Established in 2014 by the Transdisciplinary Studies in Social Robotics research network and taking place every two years, the conference this year will focus on questions of robo-philosophy emerging owing to social robotics. The possible applications of robotics extend into ever more complex contexts and present decision-makers from politics and research with sociopolitic, sociocultural, economic and ethical challenges. On February 14, researchers from disciplines such as philosophy, robotics, anthropology and psychology, but also law and economics will present their approaches.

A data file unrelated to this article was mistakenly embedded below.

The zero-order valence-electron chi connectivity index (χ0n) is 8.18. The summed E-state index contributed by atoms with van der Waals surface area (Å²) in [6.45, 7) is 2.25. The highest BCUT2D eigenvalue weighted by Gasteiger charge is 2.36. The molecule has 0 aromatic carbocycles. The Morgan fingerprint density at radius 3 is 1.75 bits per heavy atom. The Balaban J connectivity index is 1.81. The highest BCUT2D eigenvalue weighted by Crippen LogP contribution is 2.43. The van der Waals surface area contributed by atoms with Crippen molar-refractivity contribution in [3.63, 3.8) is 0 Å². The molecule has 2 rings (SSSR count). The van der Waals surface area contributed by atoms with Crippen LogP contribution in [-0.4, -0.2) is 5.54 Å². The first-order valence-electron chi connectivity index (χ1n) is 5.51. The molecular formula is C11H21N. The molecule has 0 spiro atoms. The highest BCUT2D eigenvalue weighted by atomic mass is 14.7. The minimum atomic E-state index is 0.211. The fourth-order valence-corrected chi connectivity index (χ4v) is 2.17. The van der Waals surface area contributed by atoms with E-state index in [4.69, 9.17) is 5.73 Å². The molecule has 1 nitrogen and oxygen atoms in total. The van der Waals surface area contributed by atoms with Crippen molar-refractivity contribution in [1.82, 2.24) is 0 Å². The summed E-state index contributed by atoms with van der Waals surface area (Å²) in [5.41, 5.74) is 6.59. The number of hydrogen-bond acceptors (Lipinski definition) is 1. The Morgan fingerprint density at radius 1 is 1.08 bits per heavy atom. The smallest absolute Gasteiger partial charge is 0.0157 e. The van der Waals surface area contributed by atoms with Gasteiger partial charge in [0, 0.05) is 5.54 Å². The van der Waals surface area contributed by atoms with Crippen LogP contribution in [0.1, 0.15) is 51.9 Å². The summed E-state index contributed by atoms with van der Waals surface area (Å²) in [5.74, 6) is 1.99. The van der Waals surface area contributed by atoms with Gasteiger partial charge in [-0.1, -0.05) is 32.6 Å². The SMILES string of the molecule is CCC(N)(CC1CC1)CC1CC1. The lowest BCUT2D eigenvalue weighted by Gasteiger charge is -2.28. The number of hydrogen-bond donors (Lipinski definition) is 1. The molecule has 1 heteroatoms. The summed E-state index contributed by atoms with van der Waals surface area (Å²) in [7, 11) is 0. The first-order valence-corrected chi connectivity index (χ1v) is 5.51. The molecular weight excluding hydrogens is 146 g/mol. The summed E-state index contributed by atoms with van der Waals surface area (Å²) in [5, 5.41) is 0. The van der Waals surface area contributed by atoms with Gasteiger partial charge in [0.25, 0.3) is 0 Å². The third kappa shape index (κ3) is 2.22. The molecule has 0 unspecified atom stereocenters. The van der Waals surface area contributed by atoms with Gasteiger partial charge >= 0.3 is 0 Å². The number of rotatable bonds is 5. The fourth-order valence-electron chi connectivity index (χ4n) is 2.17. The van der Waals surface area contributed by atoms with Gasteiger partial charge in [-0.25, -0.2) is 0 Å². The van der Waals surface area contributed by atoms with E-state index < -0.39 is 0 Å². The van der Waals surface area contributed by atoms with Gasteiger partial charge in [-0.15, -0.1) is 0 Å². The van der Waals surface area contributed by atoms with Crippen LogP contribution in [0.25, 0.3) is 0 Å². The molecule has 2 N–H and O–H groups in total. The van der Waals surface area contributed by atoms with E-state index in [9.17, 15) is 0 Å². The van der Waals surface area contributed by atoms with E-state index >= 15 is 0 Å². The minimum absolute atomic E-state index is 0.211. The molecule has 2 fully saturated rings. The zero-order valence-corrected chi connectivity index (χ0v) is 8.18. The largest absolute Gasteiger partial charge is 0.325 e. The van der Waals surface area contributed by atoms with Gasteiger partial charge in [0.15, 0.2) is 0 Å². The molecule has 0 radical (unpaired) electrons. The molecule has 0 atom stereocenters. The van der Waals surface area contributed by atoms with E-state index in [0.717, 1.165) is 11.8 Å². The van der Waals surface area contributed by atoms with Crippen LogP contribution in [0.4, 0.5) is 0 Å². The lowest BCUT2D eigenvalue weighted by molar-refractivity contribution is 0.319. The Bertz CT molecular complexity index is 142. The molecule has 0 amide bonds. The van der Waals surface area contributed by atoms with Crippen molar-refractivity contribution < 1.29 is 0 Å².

With growing levels of automation and ever more powerful collaborative robots, fears are mounting, with concerns about lost jobs leading the way. But very few experts doubt that the “robotization of society” will continue advancing. Along the lines of “digital natives,” the first generation that will consider robots a matter of course is already being referred to as robonatives .